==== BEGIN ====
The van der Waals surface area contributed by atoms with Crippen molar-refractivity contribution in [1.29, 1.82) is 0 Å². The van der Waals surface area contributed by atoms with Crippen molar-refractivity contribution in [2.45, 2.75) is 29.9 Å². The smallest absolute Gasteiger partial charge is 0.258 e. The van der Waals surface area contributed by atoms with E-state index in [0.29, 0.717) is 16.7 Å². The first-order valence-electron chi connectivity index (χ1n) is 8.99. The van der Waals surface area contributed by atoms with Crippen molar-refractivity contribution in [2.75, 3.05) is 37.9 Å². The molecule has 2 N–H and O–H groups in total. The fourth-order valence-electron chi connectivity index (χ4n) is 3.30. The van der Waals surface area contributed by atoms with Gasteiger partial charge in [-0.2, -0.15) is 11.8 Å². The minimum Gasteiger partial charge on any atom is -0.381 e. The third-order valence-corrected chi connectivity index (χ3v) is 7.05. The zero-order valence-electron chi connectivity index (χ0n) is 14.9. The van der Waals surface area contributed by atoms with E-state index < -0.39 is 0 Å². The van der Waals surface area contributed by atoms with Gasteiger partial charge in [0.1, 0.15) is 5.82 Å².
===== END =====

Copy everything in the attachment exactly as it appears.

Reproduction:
The van der Waals surface area contributed by atoms with Crippen molar-refractivity contribution in [1.29, 1.82) is 0 Å². The van der Waals surface area contributed by atoms with Crippen molar-refractivity contribution in [2.45, 2.75) is 29.9 Å². The smallest absolute Gasteiger partial charge is 0.258 e. The van der Waals surface area contributed by atoms with E-state index in [0.29, 0.717) is 16.7 Å². The first-order valence-electron chi connectivity index (χ1n) is 8.99. The van der Waals surface area contributed by atoms with Crippen molar-refractivity contribution in [2.75, 3.05) is 37.9 Å². The molecule has 2 N–H and O–H groups in total. The fourth-order valence-electron chi connectivity index (χ4n) is 3.30. The van der Waals surface area contributed by atoms with Gasteiger partial charge in [-0.2, -0.15) is 11.8 Å². The minimum Gasteiger partial charge on any atom is -0.381 e. The third-order valence-corrected chi connectivity index (χ3v) is 7.05. The zero-order valence-electron chi connectivity index (χ0n) is 14.9. The van der Waals surface area contributed by atoms with E-state index < -0.39 is 0 Å². The van der Waals surface area contributed by atoms with Gasteiger partial charge in [0.1, 0.15) is 5.82 Å².